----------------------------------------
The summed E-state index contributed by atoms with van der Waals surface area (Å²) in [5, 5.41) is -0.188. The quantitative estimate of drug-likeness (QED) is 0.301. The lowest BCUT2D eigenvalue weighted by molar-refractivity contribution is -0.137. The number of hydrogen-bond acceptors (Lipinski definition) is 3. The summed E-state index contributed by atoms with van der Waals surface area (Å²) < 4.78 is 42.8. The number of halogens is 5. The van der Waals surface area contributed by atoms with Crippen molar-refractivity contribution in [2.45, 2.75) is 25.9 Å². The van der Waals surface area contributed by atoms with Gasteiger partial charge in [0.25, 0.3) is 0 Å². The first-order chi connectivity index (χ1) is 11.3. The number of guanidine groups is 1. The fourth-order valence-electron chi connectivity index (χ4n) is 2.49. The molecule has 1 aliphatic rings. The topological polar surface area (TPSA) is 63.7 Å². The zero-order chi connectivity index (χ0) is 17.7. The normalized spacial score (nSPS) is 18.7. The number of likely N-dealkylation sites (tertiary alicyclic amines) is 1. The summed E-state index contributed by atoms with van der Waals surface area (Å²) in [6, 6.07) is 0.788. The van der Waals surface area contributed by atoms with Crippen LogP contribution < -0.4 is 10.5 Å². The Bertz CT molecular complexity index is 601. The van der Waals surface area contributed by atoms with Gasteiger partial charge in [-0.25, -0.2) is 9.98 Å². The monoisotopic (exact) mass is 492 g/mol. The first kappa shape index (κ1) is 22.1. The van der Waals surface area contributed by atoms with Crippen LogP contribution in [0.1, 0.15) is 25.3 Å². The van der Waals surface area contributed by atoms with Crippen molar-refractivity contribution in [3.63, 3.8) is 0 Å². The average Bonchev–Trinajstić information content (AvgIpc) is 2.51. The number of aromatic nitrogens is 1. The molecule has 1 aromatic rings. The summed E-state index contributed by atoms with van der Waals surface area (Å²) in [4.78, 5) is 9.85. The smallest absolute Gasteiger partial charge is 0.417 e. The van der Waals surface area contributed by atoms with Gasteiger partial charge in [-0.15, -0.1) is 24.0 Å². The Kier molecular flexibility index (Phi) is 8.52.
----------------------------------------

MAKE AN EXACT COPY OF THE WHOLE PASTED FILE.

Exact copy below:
The summed E-state index contributed by atoms with van der Waals surface area (Å²) in [5, 5.41) is -0.188. The quantitative estimate of drug-likeness (QED) is 0.301. The lowest BCUT2D eigenvalue weighted by molar-refractivity contribution is -0.137. The number of hydrogen-bond acceptors (Lipinski definition) is 3. The summed E-state index contributed by atoms with van der Waals surface area (Å²) < 4.78 is 42.8. The number of halogens is 5. The van der Waals surface area contributed by atoms with Crippen molar-refractivity contribution in [2.45, 2.75) is 25.9 Å². The van der Waals surface area contributed by atoms with Gasteiger partial charge in [0.25, 0.3) is 0 Å². The first-order chi connectivity index (χ1) is 11.3. The number of guanidine groups is 1. The fourth-order valence-electron chi connectivity index (χ4n) is 2.49. The molecule has 1 aliphatic rings. The topological polar surface area (TPSA) is 63.7 Å². The zero-order chi connectivity index (χ0) is 17.7. The normalized spacial score (nSPS) is 18.7. The number of likely N-dealkylation sites (tertiary alicyclic amines) is 1. The summed E-state index contributed by atoms with van der Waals surface area (Å²) in [6, 6.07) is 0.788. The van der Waals surface area contributed by atoms with Crippen LogP contribution < -0.4 is 10.5 Å². The Bertz CT molecular complexity index is 601. The van der Waals surface area contributed by atoms with Gasteiger partial charge in [-0.25, -0.2) is 9.98 Å². The monoisotopic (exact) mass is 492 g/mol. The first kappa shape index (κ1) is 22.1. The van der Waals surface area contributed by atoms with Crippen LogP contribution in [0.1, 0.15) is 25.3 Å². The van der Waals surface area contributed by atoms with Crippen molar-refractivity contribution in [3.63, 3.8) is 0 Å². The average Bonchev–Trinajstić information content (AvgIpc) is 2.51. The number of aromatic nitrogens is 1. The molecule has 1 aromatic rings. The summed E-state index contributed by atoms with van der Waals surface area (Å²) in [4.78, 5) is 9.85. The smallest absolute Gasteiger partial charge is 0.417 e. The van der Waals surface area contributed by atoms with Gasteiger partial charge in [-0.15, -0.1) is 24.0 Å². The Kier molecular flexibility index (Phi) is 8.52.